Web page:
From a recent - National Homebuilders Association Press Release (May 26, 2015)
Sales of newly built, single-family homes rose 6.8 percent to a seasonally adjusted annual rate of 517,000 units in April, according to newly released data from HUD and the U.S. Census Bureau.
“Sales are moving forward and our builder members are telling us they are starting to see more activity as more buyers get off the fence and enter the marketplace,” said Tom Woods, chairman of the National Association of Home Builders (NAHB) and a home builder from Blue Springs, Mo.
“Following an unusually low sales report in March, today’s numbers are consistent with other data we’ve seen recently and indicate a continuing, gradual improvement in the housing market,” said NAHB Chief Economist David Crowe.
Regionally, home sales were mixed, rising 36.8 percent in the Midwest and 5.8 percent in the South. The Northeast posted a 5.6 percent decline and the West fell 2.3 percent.
The inventory of new homes for sale edged up to 205,000 units in April. This is a 4.8-month supply at the current sales pace.
In our area in southeastern-Michigan we can certainly see this trend. While sales of used homes are up too, new homes are selling as fast as they can be built. We still have a “tight market” in Michigan, with more buyers out looking than there are houses for them to look at. Multiple bids and bidding wars for good houses are not uncommon. Houses that are in move-in-ready condition are selling for at or above asking. All of that is good if you are a home seller, but quite frustrating if you are trying to buy.
The tight market has also impacted the rental and lease markets, with both experiencing rising asking prices and very low inventory. Many of the people who lost houses during the great recession are still living in leased homes while they rebuild their credit. It is very difficult to find lease properties, especially those that might accommodate a larger family.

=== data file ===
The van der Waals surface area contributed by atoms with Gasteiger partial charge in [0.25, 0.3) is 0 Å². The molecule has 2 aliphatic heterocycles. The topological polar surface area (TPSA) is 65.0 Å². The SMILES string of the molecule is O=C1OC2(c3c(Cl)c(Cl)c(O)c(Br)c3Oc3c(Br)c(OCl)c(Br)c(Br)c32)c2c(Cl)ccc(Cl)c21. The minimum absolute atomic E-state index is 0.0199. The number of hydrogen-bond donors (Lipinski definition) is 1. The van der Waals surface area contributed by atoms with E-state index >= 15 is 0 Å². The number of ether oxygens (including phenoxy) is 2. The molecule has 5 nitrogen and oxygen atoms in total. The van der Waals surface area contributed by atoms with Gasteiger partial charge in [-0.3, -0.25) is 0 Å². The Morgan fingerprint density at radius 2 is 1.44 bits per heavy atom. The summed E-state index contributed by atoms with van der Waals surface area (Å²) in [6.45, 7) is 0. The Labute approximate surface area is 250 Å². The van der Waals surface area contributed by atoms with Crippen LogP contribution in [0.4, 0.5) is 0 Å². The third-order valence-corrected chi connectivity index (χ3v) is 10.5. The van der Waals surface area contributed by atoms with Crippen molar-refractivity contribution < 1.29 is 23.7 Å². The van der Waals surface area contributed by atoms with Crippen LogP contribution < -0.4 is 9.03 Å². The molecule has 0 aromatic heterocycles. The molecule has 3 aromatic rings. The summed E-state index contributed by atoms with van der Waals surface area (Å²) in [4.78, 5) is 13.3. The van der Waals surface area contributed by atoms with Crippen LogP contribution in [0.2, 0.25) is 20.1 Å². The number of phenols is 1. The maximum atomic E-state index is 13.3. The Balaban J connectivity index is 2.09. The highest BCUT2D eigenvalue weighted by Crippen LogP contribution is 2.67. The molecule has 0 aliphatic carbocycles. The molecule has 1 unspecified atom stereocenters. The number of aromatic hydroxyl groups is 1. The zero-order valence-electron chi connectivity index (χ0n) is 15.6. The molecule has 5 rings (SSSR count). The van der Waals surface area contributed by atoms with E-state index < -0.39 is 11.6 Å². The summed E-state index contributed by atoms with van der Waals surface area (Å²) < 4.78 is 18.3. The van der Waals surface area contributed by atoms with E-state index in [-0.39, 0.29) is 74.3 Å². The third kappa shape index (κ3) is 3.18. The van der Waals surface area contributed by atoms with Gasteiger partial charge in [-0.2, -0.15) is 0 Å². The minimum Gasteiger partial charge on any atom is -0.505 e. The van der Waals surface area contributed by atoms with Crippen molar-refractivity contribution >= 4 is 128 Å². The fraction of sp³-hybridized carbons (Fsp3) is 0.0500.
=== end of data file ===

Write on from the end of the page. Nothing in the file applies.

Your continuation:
So, what is a buyer to do? Well, for one, this is not a time to be “testing the market”. You are just wasting everyone’s time if you are out looking with no real plan to buy. You need to be pre-qualified and in a position to make an immediate offer. There are no “contingent upon sale of buyers home” offers being accepted these days and no sellers will even look at lowball offers. You should know exactly what your limits are, in case you get involved in a multiple offer situation and have to make your “best and final” offer. You should be prepared to walk away from homes that you really can’t afford, rather than getting swept up in the bidding wars.
You should understand that there will be cash bids that win houses (especially those under $200,000), even if they are a little lower than your bid with a mortgage, because the sellers don’t have to worry about you being successful in the mortgage process and many of those bids will be made without inspections and with a quick close. Most of all, you need to be patient. You will likely lose a d few bids before you have one accepted. Accept that and move on.
As for would-be sellers, now is the time to go for it. We are back to just about pre-recession values, so your house is worth more than ever. Waiting longer, so that you can wring just a little more out of the market also means that the next place that you are planning to buy is going up too, so it’s a wash. The key it to properly price you house; not to overprice it, in hopes of getting a little more. An overpriced house will just sit there; while a properly priced house may result in one of those bidding wars. The best place to be is to have a move-in ready house that has been well –maintained and has been updated. Hopefully you enjoyed those updates as you made them and now they add value in the market.
If you’re looking for a new-build home, don’t be surprised if you stop into a new construction site and discover that all of the sites and homes to be built on them are already sold. It’s that kind of market. If you do succeed in getting in on e one of these new developments, your next challenge is trying to coordinate the sale of your current home on a timetable that will mean only one move. That’s extremely difficult, so have a plan “B” in mind for temporary living somewhere, with your stuff in storage. It’s a pain in the short term, but hopefully worth it in the long run. After all, you’re getting into your new move-up house or maybe your retirement home, so you’ll probably be there for a while.